Q. Dr. Adler, is there any difference in the way people are behaving morally today, and the way they behaved in the past?
A. In outward manners and customs, yes. But if you are asking whether in any generation there are more men who violate the simplest moral principles, whether there are more scoundrels, my answer is no.
Q. Why is it that you hear growing complaints about laxity in public and private morals?
A. Any generation of human beings will contain the same human potentialities. The differences in human behavior result from what you surround that population with — the amount of power that is put into the hands of some people, the controls that are exercised on human conduct, the institutions you give them, the opportunities you give them. They will appear to behave differently because of the surrounding circumstances, though in fact the human material will be about the same.
Q. Are things like television creating wrong attitudes? What about crime programs, other kinds of entertainment people are getting?
A. Advertisers are paying for the time to sell their products. They want a mass audience, which is not supplied by educational or public-service shows. You ask, “Whose fault is it that you can’t get a mass audience for such shows?” Well, it is not the advertisers’ fault. If anything, it’s the fault of American education.
Q. The problem rests with people themselves — what they will accept?
Q. Is education supposed to build moral fiber?
A. Yes. There’s a lot of talk, you know, that schools are responsible for training the moral character of their students as well as giving them intellectual training. But it’s always seemed to me that the question is put the wrong way. You cannot create a good student except by creating a morally virtuous student.
Q. In what way?
A. Let’s ask what it means to be a good student. Here is a child who is given the opportunity to do the hard job of studying, or the easy job of playing. All the enticements of youth — cars, football games, parties, drinking — surround him. Now, if he yields to these, he will not have as much time as he needs to study well. Hence, when you find a good student, you have found a morally virtuous child.
Q. It’s not just a matter of basic intelligence, then?
A. Oh, no. I have met many children whose intellectual capacity would permit them to be good students, but whose moral laxity prevents them from being good students because of the way they use their time.
Q. Does that affect their attitudes outside school?
A. That’s the worst of it. I’ve often thought that one of the most potent causes of juvenile delinquency is that the present high school does not work any of its children hard enough. The bright children get away with doing almost nothing — they don’t have to study to get good grades. And the duller ones know that they will be passed, anyway, because they have to be promoted. Few people are flunked out of high school. As a result, all the children have a very easy time of it.
Q. Do they then have time for getting into trouble?
A. Yes. A child at that age is energetic and ingenious. His mind, his ingenuity, his energy are not being taxed by study. Well, he has to have an outlet somewhere. Much of our delinquency doesn’t come from the slum areas — it comes from children who are trying to find something to do. They’re inventing a way of life for themselves.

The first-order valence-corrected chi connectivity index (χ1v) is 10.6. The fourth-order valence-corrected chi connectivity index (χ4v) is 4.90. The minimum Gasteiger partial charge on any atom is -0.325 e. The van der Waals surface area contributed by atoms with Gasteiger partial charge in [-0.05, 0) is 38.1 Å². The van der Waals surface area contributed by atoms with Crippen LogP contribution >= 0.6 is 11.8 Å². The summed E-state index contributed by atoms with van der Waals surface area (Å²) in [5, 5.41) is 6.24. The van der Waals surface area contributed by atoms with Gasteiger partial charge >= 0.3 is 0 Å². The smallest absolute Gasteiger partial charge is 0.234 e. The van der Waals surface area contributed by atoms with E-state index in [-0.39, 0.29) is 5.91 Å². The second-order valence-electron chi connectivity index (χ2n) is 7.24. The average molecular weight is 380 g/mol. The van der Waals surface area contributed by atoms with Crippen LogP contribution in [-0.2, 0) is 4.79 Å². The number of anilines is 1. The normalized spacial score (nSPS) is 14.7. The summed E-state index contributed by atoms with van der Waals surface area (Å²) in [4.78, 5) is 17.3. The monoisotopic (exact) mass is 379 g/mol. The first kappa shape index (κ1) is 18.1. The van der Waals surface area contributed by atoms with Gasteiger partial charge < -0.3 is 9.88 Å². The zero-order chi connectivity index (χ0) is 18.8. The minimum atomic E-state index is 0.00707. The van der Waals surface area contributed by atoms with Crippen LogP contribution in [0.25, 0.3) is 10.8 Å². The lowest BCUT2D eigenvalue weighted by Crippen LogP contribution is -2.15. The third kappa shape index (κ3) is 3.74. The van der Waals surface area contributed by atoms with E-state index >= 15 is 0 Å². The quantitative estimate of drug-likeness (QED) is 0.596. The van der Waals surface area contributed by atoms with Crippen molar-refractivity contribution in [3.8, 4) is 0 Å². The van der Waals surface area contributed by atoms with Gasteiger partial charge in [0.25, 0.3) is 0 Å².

Q. At one time youngsters went to work at an early age.
A. If there’s any reason why there is more juvenile delinquency today, it’s that there are more children in high school who are not occupied full time with their studies. A hundred years ago, when boys went to work at 14 or earlier, and worked 12 to 14 hours a day, they didn’t have any time for delinquency.
Q. Don’t youngsters learn to work in college?
A. I doubt if 10 per cent of the college population in the United States works 40 hours a week. Add up the number of hours a student spends in class — assuming that he’s attentive and not asleep — and the number of hours he spends in the library and at a desk, and I would guess that less than 10 per cent work much more than 30 hours a week. That’s not enough for an energetic boy or girl to put in.
Q. Do youngsters carry those standards of work with them into later life — as plumbers or clerks or salesmen?
A. That’s right. In our generation, there are many educators who say that school should “prepare for life.” I agree with them. Now what is life? Is it mainly significant work, or is it play? Anyone’s understanding of human life is that the main job a man has to do is to grow, improve himself, make a contribution to society, as well as earn a living. All of this is work — leisure work or subsistence work. If this is so, then the only way the schools can prepare a child for life is to start him working at the age of 6. From 6 on, the child should be given a full burden of work and kept at it. That is the way to prepare a child for life. Of course, if life is to be a round of frolic and fun, then what the schools are doing now is “preparing for life.” I think it is a dreadful picture.
Q. A youngster gets out of school without working very hard, so his idea is to get through life the same way —
A. That is precisely it.
HOW PARENTS CAN HELP
Q. What about the parents? This idea of education has been going on for many years. Is their outlook affected?